First, I want to thank the Chair and the country of Singapore for all their work in this important area of cybersecurity. I also want to compliment the UN Institute for Disarmament Research for all the work it has done to support these efforts.
The Stimson Center is a 30-year-old Washington-based nonpartisan policy research center that works on international security issues. Let me start with just three aspects of our work that are applicable here.
First, we have extensively supported the UN, for example the work of the Security Council 1540 Committee. The 1540 Resolution calls for nonproliferation of weapons of mass destruction and their means of delivery. Cyber is a threat vector not unlike weapons of mass destruction.
Second, Stimson and the Hague Institute for Global Justice developed the Commission on Global Security, Justice and Governance, chaired by former UN Under Security General Ibrahim Gambari and former US Secretary of State Madeleine Albright, to consider new frameworks for collective action on critical issues. The Commission’s report, Crisis in Global Governance, has evolved into a platform today to foster dialogue and consensus around recommendations for the 2020 UN leaders’ Summit, including recommendations on cybersecurity. The initiative is called Just Security in an Ungoverned World.
Lastly, I personally have also worked on cybersecurity issues specific to the civilian nuclear sector – in particular that and my work also with the International Atomic Energy Agency are what bring me here today. In international fora and many stakeholder discussions that we have held with regulators, insurers and cyber experts, we considered cyber risk and ways to address them. From this, we developed five proposals that are relevant to the work of the Open-ended Working Group. These proposals range from a regional pilot leveraging the Stimson Center’s work in SE Asia on mapping critical infrastructure to one on exploring regulatory requirements on and incentives for information disclosures on breaches and on system vulnerabilities, such as liability limitations for following agreed good practices.
But let me tell you about one project in particular that focuses on information-sharing and confidence-building measures. In this area, we do not have to start from scratch. We have lessons to be learned – what has worked and what has not worked – in information and norm development in other areas.
Recently, Stimson worked with the Japan Mission to the UN to put together a program for UN delegates looking at information sharing and accountability/attribution models. I want to thank Kaspersky, Microsoft, the Cyber Threat Alliance ad Palo Alto Networks for participating. At the discussions, we also showcased the nuclear security area. The co-chair of the Nuclear Forensics International Technical Working Group talked about this informal international association of individuals from technical scientists to law enforcement officials that have very effectively worked together to develop best practices and capacity and confidence in forensics and attribution – mainly through exercises and personal relationships developed over the last 10 years. There are laboratory specialists that become known for their specific forensic expertise – could we develop something similar in the cyber area? This is happening to some extent through the Global Forum on Cyber Expertise, but in the nuclear context the participants step out of their organizational affiliation and participate on individual levels. Some such as Trend Micro and Microsoft have talked about the need for accountability and ways to approach this. We can learn from other areas of international challenges.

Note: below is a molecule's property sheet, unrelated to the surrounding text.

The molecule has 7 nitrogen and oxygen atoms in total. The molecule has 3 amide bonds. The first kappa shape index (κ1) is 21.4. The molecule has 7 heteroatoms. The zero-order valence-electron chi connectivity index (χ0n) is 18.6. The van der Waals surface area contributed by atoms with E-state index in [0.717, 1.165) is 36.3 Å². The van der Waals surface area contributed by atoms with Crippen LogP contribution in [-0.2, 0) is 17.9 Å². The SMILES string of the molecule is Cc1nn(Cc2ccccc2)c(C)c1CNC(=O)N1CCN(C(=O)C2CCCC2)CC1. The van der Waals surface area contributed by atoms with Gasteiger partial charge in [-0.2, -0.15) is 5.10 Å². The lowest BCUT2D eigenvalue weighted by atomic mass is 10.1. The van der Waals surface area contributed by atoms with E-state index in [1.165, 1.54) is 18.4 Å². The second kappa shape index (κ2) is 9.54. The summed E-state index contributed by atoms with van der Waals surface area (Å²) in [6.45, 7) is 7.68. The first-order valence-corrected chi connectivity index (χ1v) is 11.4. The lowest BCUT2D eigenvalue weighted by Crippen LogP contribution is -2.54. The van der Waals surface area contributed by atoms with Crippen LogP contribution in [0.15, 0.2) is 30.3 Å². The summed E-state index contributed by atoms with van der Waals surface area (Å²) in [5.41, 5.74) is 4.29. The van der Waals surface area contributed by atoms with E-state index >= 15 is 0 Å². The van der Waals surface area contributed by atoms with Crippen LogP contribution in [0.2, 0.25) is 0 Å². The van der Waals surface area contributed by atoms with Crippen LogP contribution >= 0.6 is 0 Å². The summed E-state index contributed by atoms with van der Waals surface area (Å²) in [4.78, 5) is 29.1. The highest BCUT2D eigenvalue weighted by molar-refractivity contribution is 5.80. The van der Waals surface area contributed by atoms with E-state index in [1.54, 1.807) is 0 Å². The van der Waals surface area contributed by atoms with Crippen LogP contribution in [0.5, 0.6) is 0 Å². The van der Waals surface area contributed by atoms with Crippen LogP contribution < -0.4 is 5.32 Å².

Another example, very concretely, the 1540 Committee and its Expert Group developed an amazingly detailed matrix of hundreds of indicators that would help identify good compliance with the norms and intent of the 1540 resolution. This could be done for the norms defined in the earlier GGEs and similarly used for identifying gaps, as Mexico and other States have suggested. Stimson has put together a platform to help States match its 1540 needs to those who might help to fill those gaps in a prioritized way, whether they be States or organizations. This very systematic approach could be piloted for targeted capacity building in one or two regions.
In short, we can jumpstart and streamline efforts to reduce cyber risks by looking to what has worked or not in other areas, whether it be in Chem, Bio, Rad/Nuclear areas, or it could be deeper assessments of international experience in deterrence and accountability including in conventional warfare. Stakeholders who should be included in discussions on accountability, for example, are insurance companies – Zurich has denied a claim for cyber insurance payout on a business’ losses due to NotPetya because Zurich insurance says the losses fall under an exclusion for war-like acts.
I would be happy to further discuss Stimson’s past and proposed work in the cyber area. Stimson’s approach is collaborative. We work with other stakeholders from international organizations and States to industry and civil society in addressing complex issue areas. We have been awarded the MacArthur Foundation Award for being a creative and effective institution. Our work has been supported by many States and organizations. We would love to expand our work with Singapore and Switzerland and other States interested in exploring innovative, efficient approaches to managing cybersecurity risks.